- Transfer to a large lightly oiled bowl and turn the dough to lightly coat the entire surface with oil. Cover and allow it to rise in a warm, draft-free place until doubled in size (about 1-2 hours).
Filling & Assembly
- Meanwhile, prepare your filling by whisking together ⅓ cup granulated sugar and ground cinnamon. If your butter for the filling is not easily spreadable, pop it in the microwave for a few seconds until slightly melty. Use 2 tablespoons of butter to generously grease the sides and bottom of a 9×13 baking dish and set aside.
- Once dough has risen, punch down and transfer to a clean lightly floured surface. Roll to a 10×20” (25x50cm) rectangle.
- Spread 4 tablespoons of butter (reserve 2 tablespoons for greasing pan) evenly across the surface of the dough, leaving a ¼” (½ cm) perimeter of the dough unbuttered. Sprinkle evenly with cinnamon/sugar.
- Starting with one 20” (50cm) end, roll dough tightly into a log. Cut into 12 even pieces and space them evenly in greased pan. Cover with a clean towel and allow to rise until the gaps between the rolls have been mostly filled, about 30 minutes. Meanwhile, preheat oven to 350F (190C).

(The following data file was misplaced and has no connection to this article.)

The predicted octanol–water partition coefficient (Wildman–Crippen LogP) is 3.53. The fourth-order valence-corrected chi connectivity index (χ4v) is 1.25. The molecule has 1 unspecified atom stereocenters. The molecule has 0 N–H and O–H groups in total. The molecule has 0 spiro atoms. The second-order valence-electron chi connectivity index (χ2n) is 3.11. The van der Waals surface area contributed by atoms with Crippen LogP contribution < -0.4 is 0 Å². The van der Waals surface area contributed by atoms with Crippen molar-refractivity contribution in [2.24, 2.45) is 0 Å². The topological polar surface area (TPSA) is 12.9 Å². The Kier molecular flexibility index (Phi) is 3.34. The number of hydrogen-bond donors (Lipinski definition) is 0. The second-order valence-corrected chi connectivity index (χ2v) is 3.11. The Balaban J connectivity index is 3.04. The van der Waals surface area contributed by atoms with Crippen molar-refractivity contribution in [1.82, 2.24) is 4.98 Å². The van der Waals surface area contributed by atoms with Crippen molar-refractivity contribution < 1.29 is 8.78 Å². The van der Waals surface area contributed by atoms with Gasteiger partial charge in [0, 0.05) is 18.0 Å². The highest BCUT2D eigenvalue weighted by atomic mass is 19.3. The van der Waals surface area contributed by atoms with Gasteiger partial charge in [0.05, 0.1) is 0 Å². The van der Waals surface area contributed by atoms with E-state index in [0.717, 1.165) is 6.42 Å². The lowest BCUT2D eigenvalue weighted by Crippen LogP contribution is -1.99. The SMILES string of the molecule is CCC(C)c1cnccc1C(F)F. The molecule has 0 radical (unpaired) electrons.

- Once rolls have risen and oven is preheated, remove towel and bake in 350F (175C) oven for 25 minutes (if using a glass baking dish you may need longer) or until cooked through (I use a knife to check if the cinnamon rolls are cooked through or still gooey inside).
- While rolls are cooling, prepare your glaze by whisking together sugar, butter,and orange juice. Drizzle or spread over rolls while still warm. Enjoy!
¹YeastYou may substitute instant yeast. To do so combine yeast, sugar, salt, and half the flour and then add the warmed milk and water and stir well. Stir in butter, eggs, and then add remaining flour as needed and proceed with the recipe as written.
²Orange zestMake sure when zesting your orange you don’t go too deep; avoid the papery white “pith” layer as this is bitter and does not have the orange flavor you need.
StoringStore in an airtight container at room temperature for 3-4 days.
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Originally published March 25th, 2014